0
   

Two kinds of time

 
 
layman
 
  1  
Reply Thu 23 Feb, 2017 06:28 am
@Fil Albuquerque,
Fil Albuquerque wrote:

Mate time is just rate of change and that is NOT universal at all.


Rate of change is not universal, I agree, Fil. But "time" is not "rate of change."
0 Replies
 
dalehileman
 
  0  
Reply Thu 23 Feb, 2017 12:27 pm
@centrox,
Quote:
crazy nonsense
That's what they said about Einstein
centrox
 
  1  
Reply Thu 23 Feb, 2017 12:44 pm
@dalehileman,
dalehileman wrote:

Quote:
crazy nonsense
That's what they said about Einstein

They have said it about lots of fools and lunatics as well.
0 Replies
 
dalehileman
 
  0  
Reply Thu 23 Feb, 2017 02:02 pm
@Fil Albuquerque,
Quote:
Mate time is just
Fil you guys keep me alive with ur jesting
0 Replies
 
dalehileman
 
  0  
Reply Thu 16 Mar, 2017 11:18 am
@centrox,
Quote:
it's crazy nonsense
Yet Cen it explains the mysterious changes taking place in the moving object in the simplest terms compatible with intuition. For instance the ship moving past is judged heavier than parked 'cause it's moving faster than we think; then speeding up, apparently traveling near c, appears to have shrunk to near nothing because light from its front and back reach us at the 'same time'

...while the pilot's clock has appeared to stop, his trip seeming to him instantaneous, because it is instantaneous, ....etc etc
centrox
 
  1  
Reply Thu 16 Mar, 2017 12:25 pm
@dalehileman,
dalehileman wrote:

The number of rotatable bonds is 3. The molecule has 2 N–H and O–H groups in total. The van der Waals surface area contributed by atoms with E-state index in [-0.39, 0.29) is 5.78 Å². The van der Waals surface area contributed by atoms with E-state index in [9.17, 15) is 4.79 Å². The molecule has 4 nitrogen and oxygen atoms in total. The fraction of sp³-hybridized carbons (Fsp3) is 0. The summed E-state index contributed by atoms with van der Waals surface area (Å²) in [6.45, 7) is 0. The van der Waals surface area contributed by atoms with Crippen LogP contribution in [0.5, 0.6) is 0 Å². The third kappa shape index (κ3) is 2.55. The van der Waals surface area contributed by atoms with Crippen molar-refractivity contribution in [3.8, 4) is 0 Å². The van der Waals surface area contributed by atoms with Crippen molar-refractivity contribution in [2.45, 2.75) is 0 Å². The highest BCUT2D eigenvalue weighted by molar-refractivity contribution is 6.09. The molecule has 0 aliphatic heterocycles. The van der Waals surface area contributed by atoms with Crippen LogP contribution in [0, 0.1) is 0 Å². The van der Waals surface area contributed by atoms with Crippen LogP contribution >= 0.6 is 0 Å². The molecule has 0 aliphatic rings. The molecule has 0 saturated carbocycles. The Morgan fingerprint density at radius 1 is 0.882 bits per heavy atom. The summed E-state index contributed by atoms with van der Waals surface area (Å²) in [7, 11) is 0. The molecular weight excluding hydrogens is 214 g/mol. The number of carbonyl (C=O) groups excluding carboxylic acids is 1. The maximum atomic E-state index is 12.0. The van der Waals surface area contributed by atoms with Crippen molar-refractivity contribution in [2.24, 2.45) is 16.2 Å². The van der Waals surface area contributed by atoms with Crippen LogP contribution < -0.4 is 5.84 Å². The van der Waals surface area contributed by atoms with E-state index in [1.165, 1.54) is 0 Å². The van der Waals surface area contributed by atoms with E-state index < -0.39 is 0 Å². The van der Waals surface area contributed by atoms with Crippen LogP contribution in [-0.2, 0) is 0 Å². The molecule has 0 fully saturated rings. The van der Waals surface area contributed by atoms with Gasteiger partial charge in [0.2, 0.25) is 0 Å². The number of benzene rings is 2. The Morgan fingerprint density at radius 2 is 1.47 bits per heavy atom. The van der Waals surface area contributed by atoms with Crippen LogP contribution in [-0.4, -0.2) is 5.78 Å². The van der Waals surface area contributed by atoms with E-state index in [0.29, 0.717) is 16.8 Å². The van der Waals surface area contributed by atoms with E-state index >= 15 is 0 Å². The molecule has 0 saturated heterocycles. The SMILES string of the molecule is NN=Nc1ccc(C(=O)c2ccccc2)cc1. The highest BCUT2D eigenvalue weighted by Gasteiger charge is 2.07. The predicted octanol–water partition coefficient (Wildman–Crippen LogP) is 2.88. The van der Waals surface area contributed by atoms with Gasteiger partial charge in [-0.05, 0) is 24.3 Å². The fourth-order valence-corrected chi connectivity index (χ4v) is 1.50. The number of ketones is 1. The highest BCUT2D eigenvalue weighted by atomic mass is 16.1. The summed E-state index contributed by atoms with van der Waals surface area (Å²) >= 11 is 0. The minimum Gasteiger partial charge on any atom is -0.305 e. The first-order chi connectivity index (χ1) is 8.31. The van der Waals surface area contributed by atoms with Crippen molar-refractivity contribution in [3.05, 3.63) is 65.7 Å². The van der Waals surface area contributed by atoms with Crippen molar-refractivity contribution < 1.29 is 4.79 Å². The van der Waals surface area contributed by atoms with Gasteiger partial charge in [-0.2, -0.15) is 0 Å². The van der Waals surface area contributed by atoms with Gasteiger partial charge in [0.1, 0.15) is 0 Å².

it explains the mysterious changes taking place in the moving object in the simplest terms compatible with intuition.

Why do explanations have to be compatible with "intuition"?
dalehileman
 
  0  
Reply Thu 16 Mar, 2017 12:29 pm
@centrox,
Quote:
have to be compatible...?

Of course Cen they don't. But Science has shown that the simpler explanation of some phenom or other is usually the right one
0 Replies
 
Krumple
 
  1  
Reply Thu 16 Mar, 2017 12:40 pm
@centrox,
centrox wrote:

dalehileman wrote:
it explains the mysterious changes taking place in the moving object in the simplest terms compatible with intuition.

Why do explanations have to be compatible with "intuition"?



Its because Dale is an armchair physicist. He doesn't know any equations or how to express the point using math.

The funny thing is some here assume Einstein needed time to be flexible but it was the other way around, the math pointed out that time HAD to be different per motion reference frame.

If time is the same everywhere and does not reflect a reference frame in motion then space HAS to be different in size as the object accelerates.
dalehileman
 
  0  
Reply Thu 16 Mar, 2017 01:28 pm
@Krumple,
Quote:
He doesn't know any equations or how to express the point using math
So simple, Krump, no need to. I've described it in earlier OP's yet nobody has found in it any sort of contradiction
centrox
 
  1  
Reply Thu 16 Mar, 2017 02:17 pm
@dalehileman,
dalehileman wrote:
I've described it in earlier OP's yet nobody has found in it any sort of contradiction

People have found plenty, you just ignore them.
centrox
 
  1  
Reply Thu 16 Mar, 2017 02:37 pm
@Krumple,
Krumple wrote:
Its because Dale is an armchair physicist.

Something that may not be intuitive to a layman may be inituitive to a particle physicist or mathematician.

Interesting article on Wikipedia about "naïve physics" -

Quote:
Some examples of naïve physics include commonly understood, intuitive, or everyday-observed rules of nature:

What goes up must come down